At the end of the three days, we hosted a show to display the works of the participants. Two art-ists from Makerere University assisted in the workshop. One of them is a performer and writer and con-tributed to the workshop by addressing creative writing potentials with individuals with the interest. Both artists promised to give the participants access to tour Makerere University at a later date. It was wonderful we were able to establish contacts so that participants could have access to these resources after the workshops have ended.

Kampala Self Portrait Workshop Outcome:
Students were able to practice their artistic skills as well as create a comprehensive piece that communicated their identities and stories. They were able to display these images and learn from each other’s work as well as express solidarity towards each other. They created an event that engaged and delighted the community, which included people who had never been to an art show. Lastly, we were able to establish a rapport with the Makerere University so that students may continue practicing their skills after the workshop is over, and above all think about college and perhaps a career in the arts.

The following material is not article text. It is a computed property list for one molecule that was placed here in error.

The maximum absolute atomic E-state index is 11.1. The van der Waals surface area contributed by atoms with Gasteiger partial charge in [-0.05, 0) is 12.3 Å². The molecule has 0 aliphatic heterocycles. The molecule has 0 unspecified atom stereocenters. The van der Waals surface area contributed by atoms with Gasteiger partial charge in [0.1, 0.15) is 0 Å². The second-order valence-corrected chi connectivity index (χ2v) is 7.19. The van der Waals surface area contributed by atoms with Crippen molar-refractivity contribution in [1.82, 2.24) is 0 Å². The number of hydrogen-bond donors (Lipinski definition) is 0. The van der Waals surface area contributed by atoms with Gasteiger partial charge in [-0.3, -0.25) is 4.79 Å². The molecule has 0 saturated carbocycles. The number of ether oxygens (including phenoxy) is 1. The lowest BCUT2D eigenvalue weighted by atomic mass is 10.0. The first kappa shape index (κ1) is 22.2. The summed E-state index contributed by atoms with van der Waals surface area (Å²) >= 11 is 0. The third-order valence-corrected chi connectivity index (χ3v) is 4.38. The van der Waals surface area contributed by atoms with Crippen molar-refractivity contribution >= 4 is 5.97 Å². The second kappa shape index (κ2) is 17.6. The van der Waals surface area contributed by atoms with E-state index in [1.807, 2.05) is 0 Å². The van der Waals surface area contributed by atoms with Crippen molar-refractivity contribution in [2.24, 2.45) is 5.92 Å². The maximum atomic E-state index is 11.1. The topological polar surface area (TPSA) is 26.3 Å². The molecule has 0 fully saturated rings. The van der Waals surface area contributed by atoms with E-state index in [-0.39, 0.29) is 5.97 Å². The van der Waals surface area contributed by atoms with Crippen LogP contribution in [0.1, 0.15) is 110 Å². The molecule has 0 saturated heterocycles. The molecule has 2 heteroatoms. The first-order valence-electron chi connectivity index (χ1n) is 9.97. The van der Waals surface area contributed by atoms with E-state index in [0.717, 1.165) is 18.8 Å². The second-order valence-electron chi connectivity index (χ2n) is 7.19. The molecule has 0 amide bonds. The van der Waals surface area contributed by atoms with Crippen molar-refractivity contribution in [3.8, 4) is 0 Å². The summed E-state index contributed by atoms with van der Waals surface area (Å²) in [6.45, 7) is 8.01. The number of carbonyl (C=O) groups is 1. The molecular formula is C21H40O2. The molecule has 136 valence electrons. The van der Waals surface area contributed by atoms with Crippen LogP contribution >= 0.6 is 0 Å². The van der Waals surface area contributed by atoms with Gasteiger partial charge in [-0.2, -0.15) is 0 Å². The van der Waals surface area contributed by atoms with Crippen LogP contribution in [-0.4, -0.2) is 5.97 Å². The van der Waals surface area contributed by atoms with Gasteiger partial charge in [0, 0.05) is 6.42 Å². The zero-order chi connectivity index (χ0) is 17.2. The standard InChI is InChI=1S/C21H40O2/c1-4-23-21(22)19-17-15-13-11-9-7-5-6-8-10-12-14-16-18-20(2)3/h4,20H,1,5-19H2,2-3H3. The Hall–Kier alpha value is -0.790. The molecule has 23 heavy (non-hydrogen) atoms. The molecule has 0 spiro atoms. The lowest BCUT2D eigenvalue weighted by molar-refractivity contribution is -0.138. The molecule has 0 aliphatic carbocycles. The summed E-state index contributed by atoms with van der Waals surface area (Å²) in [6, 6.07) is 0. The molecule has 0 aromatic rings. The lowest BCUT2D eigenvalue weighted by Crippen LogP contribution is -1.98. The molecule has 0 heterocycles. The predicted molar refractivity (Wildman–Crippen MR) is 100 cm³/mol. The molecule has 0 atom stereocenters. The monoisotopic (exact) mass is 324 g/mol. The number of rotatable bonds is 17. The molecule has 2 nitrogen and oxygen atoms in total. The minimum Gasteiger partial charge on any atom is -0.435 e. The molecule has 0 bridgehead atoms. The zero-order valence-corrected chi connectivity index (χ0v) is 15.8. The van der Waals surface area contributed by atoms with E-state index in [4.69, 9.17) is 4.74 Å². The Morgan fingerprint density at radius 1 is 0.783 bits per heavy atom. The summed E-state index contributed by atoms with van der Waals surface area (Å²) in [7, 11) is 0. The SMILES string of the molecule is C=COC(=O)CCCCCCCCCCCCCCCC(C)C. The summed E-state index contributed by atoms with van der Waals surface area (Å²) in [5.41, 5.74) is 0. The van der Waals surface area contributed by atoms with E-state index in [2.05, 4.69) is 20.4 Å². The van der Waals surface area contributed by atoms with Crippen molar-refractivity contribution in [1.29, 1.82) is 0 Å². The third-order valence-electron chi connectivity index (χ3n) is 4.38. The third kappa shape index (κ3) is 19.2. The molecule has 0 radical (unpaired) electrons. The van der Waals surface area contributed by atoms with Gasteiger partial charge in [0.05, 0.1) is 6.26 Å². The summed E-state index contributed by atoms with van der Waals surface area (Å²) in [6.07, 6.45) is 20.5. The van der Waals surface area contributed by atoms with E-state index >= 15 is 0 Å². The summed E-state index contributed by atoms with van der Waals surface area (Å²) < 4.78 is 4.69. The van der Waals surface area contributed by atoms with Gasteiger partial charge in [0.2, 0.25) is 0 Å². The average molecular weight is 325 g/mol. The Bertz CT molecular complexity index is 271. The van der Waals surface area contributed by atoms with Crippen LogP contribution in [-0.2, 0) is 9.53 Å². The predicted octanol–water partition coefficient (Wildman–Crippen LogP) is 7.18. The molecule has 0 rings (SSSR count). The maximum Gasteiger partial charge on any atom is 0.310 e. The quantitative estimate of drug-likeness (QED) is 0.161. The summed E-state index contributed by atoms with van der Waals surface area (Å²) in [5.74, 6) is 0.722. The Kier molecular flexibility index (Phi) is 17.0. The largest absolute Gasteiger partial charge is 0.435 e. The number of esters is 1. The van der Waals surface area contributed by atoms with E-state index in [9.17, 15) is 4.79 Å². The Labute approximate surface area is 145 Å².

Talks in Kampala:
I also gave two relevant talks during my visit. The first was at Makerere University on June 26. This talk was organized by the Art Department of Makerere University. The second was at the Nommo National Gallery on August 20. This talk was organized by the Uganda Visual Artist and Designers As-sociation. The two talks shed light on the role of art in peace and community building as well as art and art therapy and my work on both. The talks also included some introduction to international art move-ments. Both ta